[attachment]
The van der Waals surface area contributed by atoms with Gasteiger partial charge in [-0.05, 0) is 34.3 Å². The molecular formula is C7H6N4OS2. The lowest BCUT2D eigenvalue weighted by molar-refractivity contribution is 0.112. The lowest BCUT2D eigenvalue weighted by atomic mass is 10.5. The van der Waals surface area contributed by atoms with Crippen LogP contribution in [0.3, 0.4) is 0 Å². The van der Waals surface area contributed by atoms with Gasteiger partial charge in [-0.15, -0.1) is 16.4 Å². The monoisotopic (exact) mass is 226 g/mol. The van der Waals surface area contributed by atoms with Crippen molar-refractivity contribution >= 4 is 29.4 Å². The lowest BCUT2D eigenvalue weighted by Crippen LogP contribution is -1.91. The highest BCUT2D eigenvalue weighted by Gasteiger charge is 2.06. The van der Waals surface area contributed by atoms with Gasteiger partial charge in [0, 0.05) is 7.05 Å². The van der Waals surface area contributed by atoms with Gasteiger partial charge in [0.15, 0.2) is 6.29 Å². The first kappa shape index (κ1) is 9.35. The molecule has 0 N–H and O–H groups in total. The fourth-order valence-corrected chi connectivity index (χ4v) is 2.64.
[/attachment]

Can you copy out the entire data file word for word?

The van der Waals surface area contributed by atoms with Gasteiger partial charge in [-0.05, 0) is 34.3 Å². The molecular formula is C7H6N4OS2. The lowest BCUT2D eigenvalue weighted by molar-refractivity contribution is 0.112. The lowest BCUT2D eigenvalue weighted by atomic mass is 10.5. The van der Waals surface area contributed by atoms with Crippen LogP contribution in [0.3, 0.4) is 0 Å². The van der Waals surface area contributed by atoms with Gasteiger partial charge in [-0.15, -0.1) is 16.4 Å². The monoisotopic (exact) mass is 226 g/mol. The van der Waals surface area contributed by atoms with Crippen molar-refractivity contribution >= 4 is 29.4 Å². The lowest BCUT2D eigenvalue weighted by Crippen LogP contribution is -1.91. The highest BCUT2D eigenvalue weighted by Gasteiger charge is 2.06. The van der Waals surface area contributed by atoms with Gasteiger partial charge in [0, 0.05) is 7.05 Å². The van der Waals surface area contributed by atoms with Gasteiger partial charge in [0.15, 0.2) is 6.29 Å². The first kappa shape index (κ1) is 9.35. The molecule has 0 N–H and O–H groups in total. The fourth-order valence-corrected chi connectivity index (χ4v) is 2.64.